Anne-Elisabeth Moutet is one of the people I have consulted with often in the course of working on al Durah. I cite her a number of times anonymously in my essays in France, including one of the most striking comments: “In France no one apologizes publicly for a mistake. It’s considered a sign of weakness.” Now she brings her formidable capacities to bear on the al Durah affair. Knowing two thirds of the people who signed the Nouvel Obs petition, she called them up and asked why they had done it. The result… a pathetic and hilarious insight into the corporatist mentality of the French intellectual elite — Jewish and non-Jewish. This may be the best piece on the French cultural context of the al Durah affair.
Being a French journalist means never having to say you’re sorry.
by Anne-Elisabeth Moutet
07/07/2008, Volume 013, Issue 41
To understand the al-Dura affair, it helps to keep one thing in mind: In France, you can’t own up to a mistake. This is a country where the law of the Circus Maximus still applies: Vae victis, Woe to the vanquished. Slip, and it’s thumbs-down. Not for nothing was Brennus a Gaul. His modern French heirs don’t do apologies well, or at all if they can possibly help it. Why should they? That would be an admission of weakness. Blink, and you become the fall guy.
So, in the case of Muhammad al-Dura-a 12-year-old Palestinian boy allegedly killed by Israeli fire during a skirmish in the Gaza strip on September 30, 2000-it was not really to be expected that the journalist who released the 59-second news report, Charles Enderlin, longtime Jerusalem correspondent for France 2 TV, would immediately admit having hastily slapped together sensational footage supplied by the channel’s regular Palestinian stringer, and not checked whose bullets had, in fact, killed, or perhaps even not killed, the boy.
Meanwhile, Enderlin and his bosses at the state-run France 2, who had distributed their news item free worldwide, were refusing to answer questions. They flatly declined to provide the complete 27 minutes of footage taken that afternoon by the cameraman, or to concede any possible error, ping-ponging in the classical obfuscating pattern of bureaucracies everywhere. (“It’s not the crime, it’s the cover-up” hasn’t yet made it to France.) It took two years for Enderlin to give his first interview, to a friendly colleague, Elisabeth Schemla, the respected editor of the Proche-Orient.info website and a former L’Express associate editor, in the course of which he confused “protecting one’s sources” with not providing the tape. (Personal disclosure: I was at the time deputy editor of Proche-Orient.info.)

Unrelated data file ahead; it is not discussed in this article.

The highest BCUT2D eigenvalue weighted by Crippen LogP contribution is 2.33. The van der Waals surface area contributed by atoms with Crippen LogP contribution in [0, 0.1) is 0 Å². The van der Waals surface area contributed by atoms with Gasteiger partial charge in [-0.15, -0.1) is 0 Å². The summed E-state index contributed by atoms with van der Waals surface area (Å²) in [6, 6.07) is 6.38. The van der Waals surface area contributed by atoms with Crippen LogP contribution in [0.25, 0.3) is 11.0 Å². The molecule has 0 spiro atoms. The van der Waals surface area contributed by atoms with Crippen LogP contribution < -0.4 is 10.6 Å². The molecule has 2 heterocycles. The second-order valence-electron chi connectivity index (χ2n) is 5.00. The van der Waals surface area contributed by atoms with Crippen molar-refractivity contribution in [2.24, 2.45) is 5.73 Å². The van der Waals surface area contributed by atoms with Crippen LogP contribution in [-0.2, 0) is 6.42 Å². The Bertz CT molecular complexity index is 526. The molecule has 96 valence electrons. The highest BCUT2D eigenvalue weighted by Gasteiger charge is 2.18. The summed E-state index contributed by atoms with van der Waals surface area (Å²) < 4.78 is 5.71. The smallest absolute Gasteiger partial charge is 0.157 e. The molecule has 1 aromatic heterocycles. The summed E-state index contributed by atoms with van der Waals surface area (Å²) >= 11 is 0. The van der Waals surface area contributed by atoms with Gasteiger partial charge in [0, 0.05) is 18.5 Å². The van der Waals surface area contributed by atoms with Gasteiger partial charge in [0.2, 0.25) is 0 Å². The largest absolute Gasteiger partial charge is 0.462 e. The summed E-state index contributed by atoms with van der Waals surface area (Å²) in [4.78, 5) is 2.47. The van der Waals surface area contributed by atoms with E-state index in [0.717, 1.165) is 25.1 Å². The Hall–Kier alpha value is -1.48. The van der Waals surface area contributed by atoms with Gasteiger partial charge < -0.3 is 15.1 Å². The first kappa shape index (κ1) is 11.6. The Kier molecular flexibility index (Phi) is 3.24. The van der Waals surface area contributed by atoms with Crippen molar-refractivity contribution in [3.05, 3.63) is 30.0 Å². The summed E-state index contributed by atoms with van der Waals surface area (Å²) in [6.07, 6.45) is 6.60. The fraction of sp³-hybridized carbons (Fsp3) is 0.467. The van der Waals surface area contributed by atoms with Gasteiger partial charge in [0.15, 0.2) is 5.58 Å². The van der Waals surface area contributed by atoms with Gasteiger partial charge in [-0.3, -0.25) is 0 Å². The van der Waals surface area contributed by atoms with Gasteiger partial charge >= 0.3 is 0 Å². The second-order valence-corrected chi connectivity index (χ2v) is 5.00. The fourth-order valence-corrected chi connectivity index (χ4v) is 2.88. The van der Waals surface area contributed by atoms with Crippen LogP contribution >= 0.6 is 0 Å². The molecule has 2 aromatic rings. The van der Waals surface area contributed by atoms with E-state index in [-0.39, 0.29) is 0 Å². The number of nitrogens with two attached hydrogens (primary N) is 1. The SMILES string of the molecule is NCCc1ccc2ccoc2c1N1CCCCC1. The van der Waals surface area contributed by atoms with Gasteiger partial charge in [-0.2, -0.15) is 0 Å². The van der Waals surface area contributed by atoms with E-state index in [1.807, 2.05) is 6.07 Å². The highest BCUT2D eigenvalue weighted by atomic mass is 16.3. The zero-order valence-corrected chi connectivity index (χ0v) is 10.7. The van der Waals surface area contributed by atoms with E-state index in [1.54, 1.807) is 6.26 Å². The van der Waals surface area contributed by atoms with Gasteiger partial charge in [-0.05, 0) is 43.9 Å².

Even an hour-long documentary produced in 2002 by the award-winning German broadcaster Esther Schapira, who works for German state television’s First Channel, failed to make a dent in the stance of France 2. While purposely keeping away from more controversial theories, Schapira’s work comprehensively put paid to the “Israeli bullets killed Muhammad al-Dura” theory. Asked by Schemla why French television would not broadcast Schapira’s film, Enderlin stonewalled: “I don’t decide what the channel runs. I have bosses, there are people above me in charge . . . a professional hierarchy.”
This is the universe that I ran into when dealing with this issue. And then I’d come back to BU and be informed by my colleagues that the European press was far superior to the American. Why? Because it’s not so parochial.
The Figaro piece [by Jeambar and Leconte] had little impact when it was published, but it turned out to be one of the crucial elements in Karsenty’s challenge to France 2’s version of events. He won his appeal. The ruling, handed down on May 21, stated that he had acted in good faith as a media commentator and that he had presented a “coherent body of evidence,” although the hoax could not be definitively proven. The judge also noted “inexplicable inconsistencies and contradictions in the explanations by Charles Enderlin,” whose appearance in court was his first sworn testimony in the matter.
You might think Enderlin’s professional standing would have been damaged by all this. You would be wrong. In less than a week, a petition was whipped up by his friends at Le Nouvel Observateur, France’s premier left-wing newsweekly. The petition conceded no gray areas, no hint of doubt. It called Karsenty’s vehemently argued but exhaustively documented stance a “seven-year hate-filled smear campaign” aimed at destroying Enderlin’s “professional dignity.” It flatly stated in the opening paragraph that Muhammad al-Dura was killed “by shots coming from the Israeli position.” It expressed rank astonishment at a legal ruling “granting equal credibility to a journalist renowned for his rigorous work, and to willful deniers ignorant of the local realities and with no journalistic experience.” It professed concern about a jurisprudence that would — shock! horror! — allow “anyone, in the name of good faith and of a supposed right to criticize and so-called freedom of speech, to smear with impunity the honor and the reputation of news professionals.”